A nod to a Christian re-awakening or a cry for help? It’s never easy to tell what truly goes on inside the mind of mercurial superstar Kanye West, but one thing that is certain is that he’s found his next obsession; and luckily he could’ve picked a worse one than devotion to faith.
No artist in the modern pop culture landscape has seen scandal, controversy, greatness, acclaim, highs, lows and everything in between quite like Kanye West. He is the most prominent name in rap music this century, a 21 time Grammy winner, one half of the biggest power couple on Earth, the list could go on. Sadly there’s another list that could go on and on; he’s also the man who has openly endorsed Donald Trump, tweeted that slavery was a choice, stormed the stage to deny Taylor Swift an award winning moment, need I continue? Love him or loathe him, we all know and talk about Kanye West.
2018 felt like a rebirth moment for Kanye, he revealed an openness and honesty with his battles against addiction and mental health struggles on the kaleidoscopic Kids See Ghosts and ye albums. He also went back to his beat-chopping backstage best with work on Pusha T’s DAYTONA, Nas’ NASIR and Teyana Taylor’s K.T.S.E.; so his next move was always going to be bold.
Over the last 12 months we have seen Kanye in a new light, and clearly he has too. He’s always been a man of faith, we knew that with the groundbreaking Jesus Walks way back in 2004; but 2019 Kanye hasn’t just left the door ajar for God, he’s kicked the door clean off the hinges. His Sunday Services have dominated the internet and gained mass attention, so much so that he delivered a rousing performance of it at this year’s Coachella Festival. These services have become a spectacle, a gateway into Christianity for people who are otherwise uninspired; either that or just a damn good time and an excuse to see Kanye perform.
Now I suppose I better talk about this album right? I’ll get it out the way now; this is his worst album. There’s songs on here I wish Kanye had never made, that sound rushed and blown out; characteristics I would never ever want to tag Kanye West songs with. There are cringe lyrics (yes I’m talking about the Closed On Sunday hook) and there is the occasional poor mix. With all that being said, the good outweighs the bad, as is pretty much always going to be the case on a Kanye project.
I’ve seen a lot of people trash this record, say it’s too preachy and indulgent. To that I say, fair enough, but also isn’t that kind of the point of an album which was designed to honour a man’s love for his faith? Imagine if he said he was gonna make a gospel album and mentioned God once a song? There’s no pleasing people sadly, and so often people allow opinion of Kanye West the person to cloud their judgement on Kanye West the artist.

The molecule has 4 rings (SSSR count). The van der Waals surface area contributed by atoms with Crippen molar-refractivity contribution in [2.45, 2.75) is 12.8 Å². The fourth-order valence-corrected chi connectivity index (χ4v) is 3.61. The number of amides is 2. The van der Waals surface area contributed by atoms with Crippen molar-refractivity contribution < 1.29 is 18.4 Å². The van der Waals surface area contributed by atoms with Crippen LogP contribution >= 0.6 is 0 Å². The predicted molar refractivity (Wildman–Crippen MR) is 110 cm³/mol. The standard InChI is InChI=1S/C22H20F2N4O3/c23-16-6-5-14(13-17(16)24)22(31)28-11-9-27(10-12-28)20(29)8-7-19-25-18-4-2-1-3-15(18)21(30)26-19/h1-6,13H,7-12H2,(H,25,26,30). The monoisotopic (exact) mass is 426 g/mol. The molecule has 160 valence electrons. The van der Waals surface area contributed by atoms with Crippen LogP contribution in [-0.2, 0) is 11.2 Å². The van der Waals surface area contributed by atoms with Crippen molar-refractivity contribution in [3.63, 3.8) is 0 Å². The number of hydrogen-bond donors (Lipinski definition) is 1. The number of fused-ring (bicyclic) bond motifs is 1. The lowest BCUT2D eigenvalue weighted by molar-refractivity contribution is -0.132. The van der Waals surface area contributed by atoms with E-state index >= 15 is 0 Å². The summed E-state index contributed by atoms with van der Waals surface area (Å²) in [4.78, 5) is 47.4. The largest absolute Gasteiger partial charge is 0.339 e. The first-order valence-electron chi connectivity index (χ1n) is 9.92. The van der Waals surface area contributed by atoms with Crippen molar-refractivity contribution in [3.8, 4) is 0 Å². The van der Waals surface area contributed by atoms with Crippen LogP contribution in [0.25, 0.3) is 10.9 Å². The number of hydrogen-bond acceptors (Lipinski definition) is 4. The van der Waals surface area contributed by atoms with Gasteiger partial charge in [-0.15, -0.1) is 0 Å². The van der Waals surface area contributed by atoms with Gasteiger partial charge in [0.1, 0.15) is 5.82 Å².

The Sunday Service Choir on opener Every Hour is unsurprisingly gorgeous and rich in delivery, paving the way for Kanye to speak his truth on the glory of God on Selah. The gospel atmosphere is prominent from the earliest moments and never once loses sight throughout the entire project.
The album’s undisputed highlight is Follow God, a somewhat throwback Kanye sound with the chopped up sample and the killer flow he delivers; it is one of the best songs he has created in a very very long time. I’ve not heard him rap that impressively in years. He mentions anecdotes of arguing with his dad about “Christ like” behaviour and how his past has damaged his reputation among Christian community, repenting for his sins and pleading for forgiveness; a common theme within JESUS IS KING.
Ty Dolla $ign is his typical soulful best on Everything We Need, a catchy hit that intertwined gospel with trap drums. The autotuned vocal harmonies are a thing of beauty on this, much like they are on Water and Hands On; it’s a tool that Kanye has used brilliantly for over a decade now and it’s no different here.
Use This Gospel is the obvious ‘moment’ in this album, bringing legendary hip-hop duo Clipse back together for a one time only feature. If that wasn’t enough, just stick a solo from the one and only Kenny G on there afterwards. Every Kanye album has a larger than life song (Runaway, Ghost Town, Saint Pablo), and Use This Gospel is exactly that. Pusha T and No Malice ditch their usual styles for a more reflective sound in their verses, with No Malice in particular accepting fault for the way negative behaviour is glamorised in hip-hop (“a lot of damaged souls I done damaged those, and in my arrogance took a camera pose”).
I suppose the ultimate question to end this review is the levels of sincerity JESUS IS KING has. Is it a genuine homage to Christianity and the blessing he feels to have seen the light and have his life saved? Or is it just Kanye’s next venture, much like his Donald Trump affiliation last year, or maybe his fashion exploits. There’s an overwhelming feeling with this album that it is Kanye placing all his eggs into the basket of faith to help shift his internal problems, a cycle of a full blown mental breakdown; but I don’t see it that way. I’ve not heard Kanye sound this healthy, happy and genuinely at peace for a long time; so for once can we just let him have this moment. The spotlight shines so bright on a megastar, so when they put their heart and soul into a cause as wonderful as faith, it should be a moral obligation to leave judgements at the door.
Best Tracks: Every Hour, Selah, Follow God, On God, Everything We Need, Water, Hands On, Use This Gospel
Worst Tracks: Closed On Sunday, God Is